Preparing the annual report is a significant effort that consumes many people’s time throughout a company. One section — risk factors — is particularly important but often neglected outside the legal department.
CFOs are inclined to give risk factors less attention than management’s discussion and analysis, which is understandable. They are, by their very nature, distasteful. But these disclosures need tending as well and should be revisited every year. Executives often set too high a bar for overhauling the prior year’s presentation or admitting new risks, while counsel’s fear of provoking the ire of top executives engenders years of tweaks rather than the necessary critical review and analysis that should happen with each annual report.
As a result, risk factors often are overlooked despite their role as a protective counterweight to forward-looking information in the annual report and other corporate communications. There’s a misconception that risk factors detract from a company’s significant positive achievements or are an admission of weakness. In fact, the failure to identify and present candid, complete disclosure of risks can itself mean missing an opportunity to mitigate significant potential securities-law liability. Well-crafted risk factors trigger protection of the “bespeaks caution doctrine” — the securities laws’ version of the commonsense principle that statements or omissions must be considered in the context of any warnings that are part of the disclosure.
When forward-looking statements are accompanied by the cautions of a good set of risk factors, a reasonable investor should not have a basis to assert that the statements are materially misleading. Risk factors thus can provide a way for companies to prevail in a motion for summary judgment in a lawsuit over disclosure, saving considerable legal fees, uncertainty, and management resources — not to mention potential damages or settlement costs.
Risk factors deserve particular attention these days because good disclosure that is the product of a careful process also can facilitate easier access to rocky and unpredictable capital markets. In uncertain times, increasingly risk-averse investment banks give greater scrutiny to corporate regulatory reports that may not have received intense outside scrutiny since a company’s initial public offering. A well-drafted annual report can ward off challenges in underwriters’ diligence later in the year, avoiding delays that could cost access to a fleeting market window.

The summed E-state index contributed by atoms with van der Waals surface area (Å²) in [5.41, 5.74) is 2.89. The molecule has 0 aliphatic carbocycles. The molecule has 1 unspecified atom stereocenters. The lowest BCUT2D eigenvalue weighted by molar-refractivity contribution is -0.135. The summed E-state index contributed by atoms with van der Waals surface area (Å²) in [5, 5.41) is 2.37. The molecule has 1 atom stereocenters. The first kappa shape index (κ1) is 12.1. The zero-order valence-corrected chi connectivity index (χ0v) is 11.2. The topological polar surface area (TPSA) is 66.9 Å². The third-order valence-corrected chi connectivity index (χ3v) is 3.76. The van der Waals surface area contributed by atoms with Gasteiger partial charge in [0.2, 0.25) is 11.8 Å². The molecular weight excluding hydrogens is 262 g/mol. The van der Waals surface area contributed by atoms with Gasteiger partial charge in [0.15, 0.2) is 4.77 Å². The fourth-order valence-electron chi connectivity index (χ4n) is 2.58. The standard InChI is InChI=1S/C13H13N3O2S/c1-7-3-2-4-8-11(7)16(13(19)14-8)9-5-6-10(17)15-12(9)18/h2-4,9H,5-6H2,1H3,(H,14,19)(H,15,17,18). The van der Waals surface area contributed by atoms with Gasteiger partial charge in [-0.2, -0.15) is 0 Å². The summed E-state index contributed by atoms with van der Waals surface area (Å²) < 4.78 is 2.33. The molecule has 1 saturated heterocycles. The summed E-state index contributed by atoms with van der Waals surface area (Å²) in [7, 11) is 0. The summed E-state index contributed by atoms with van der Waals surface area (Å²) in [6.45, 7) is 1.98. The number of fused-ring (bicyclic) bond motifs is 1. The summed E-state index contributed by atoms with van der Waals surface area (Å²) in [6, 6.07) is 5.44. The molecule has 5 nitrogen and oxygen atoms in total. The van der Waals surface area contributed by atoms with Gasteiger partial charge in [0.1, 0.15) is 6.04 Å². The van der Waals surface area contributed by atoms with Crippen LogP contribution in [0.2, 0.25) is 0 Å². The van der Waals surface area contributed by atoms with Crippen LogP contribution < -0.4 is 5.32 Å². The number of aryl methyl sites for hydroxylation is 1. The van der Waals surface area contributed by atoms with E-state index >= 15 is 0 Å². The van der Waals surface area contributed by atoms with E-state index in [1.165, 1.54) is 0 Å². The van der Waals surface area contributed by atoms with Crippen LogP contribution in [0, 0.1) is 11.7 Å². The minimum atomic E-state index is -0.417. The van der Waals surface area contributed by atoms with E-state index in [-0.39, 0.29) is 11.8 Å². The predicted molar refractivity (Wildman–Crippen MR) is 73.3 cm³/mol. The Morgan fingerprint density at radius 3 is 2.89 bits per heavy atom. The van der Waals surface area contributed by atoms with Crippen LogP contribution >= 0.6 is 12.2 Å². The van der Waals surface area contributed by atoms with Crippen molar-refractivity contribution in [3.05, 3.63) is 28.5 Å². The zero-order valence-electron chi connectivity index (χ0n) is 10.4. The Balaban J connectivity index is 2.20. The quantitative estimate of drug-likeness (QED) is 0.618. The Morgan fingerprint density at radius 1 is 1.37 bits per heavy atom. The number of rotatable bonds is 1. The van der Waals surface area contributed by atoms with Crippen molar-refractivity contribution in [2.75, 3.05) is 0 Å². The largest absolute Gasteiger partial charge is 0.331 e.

Here are four simple checks for ensuring that key nonfinancial portions of the annual report have received due effort and are in good shape:
• Benchmarking. Survey comparable company disclosures, starting with the stock-performance peer group identified in your proxy and adding any other good comparables. Build a matrix of risk factors, with short summaries of each risk, to view the extent to which your risk factors overlap with your peers’ disclosures. Analyze risks that your peers discuss but your company doesn’t. Such lack of disclosure would be particularly hard to defend if the rest of your industry is focused on the issue. Also review your peers’ recent comment letters from the Securities and Exchange Commission to identify the regulator’s hot-button issues.
• Analyst and industry reports. Review analyst reports on your company and industry to consider the risks and challenges analysts and other experts are pointing out. They may be wrong and your company may disagree with the conclusions, but they are worth considering. If they are publicly discussing a risk to company or sector performance that you do not mention but that later comes to pass, your company may have a tough time explaining why it wasn’t addressed in the risk disclosures.
• Risk oversight convergence. As boards’ risk-management oversight functions continue to become more standardized, their work should be coordinated with company disclosures. Although the risk-management discussions with the board may differ from those addressed in the annual report, it would be indefensible if the company’s internal “heat map” of risks showed a severe risk that received little or no attention in its public risk-factor presentation. The opposite is true, too — board engagement is key to getting the most out of good disclosure. Therefore, identify the management-team owner of each risk factor and ensure that the board has regular access to each owner. Be aware that your management reporting structure may drive risk oversight in a manner that differs from clear and concise presentation in the annual report. In other words, you may identify five key risk areas for the board but find they are best conveyed to investors when broken up into more categories.
• Backup. Your disclosure team should consult and review backup each year when updating the annual report. This is key to presenting current and accurate data, of course, but also is a critical step that will avoid speed bumps in capital-markets offerings later in the year. In uncertain markets with limited windows, you cannot afford to slow down a deal while gathering diligence material to support assertions you made in the annual report.
While revisiting risk factors invariably means contemplating unpleasant and unpredictable scenarios, doing so as part of the annual-report process can pay dividends throughout the year — both in mitigating litigation risk and in smoothly accessing uncertain capital markets.
Andrew Fabens is a corporate transactions partner in the New York office of Gibson, Dunn & Crutcher LLP. He regularly advises companies and investment banks on corporate and securities law matters.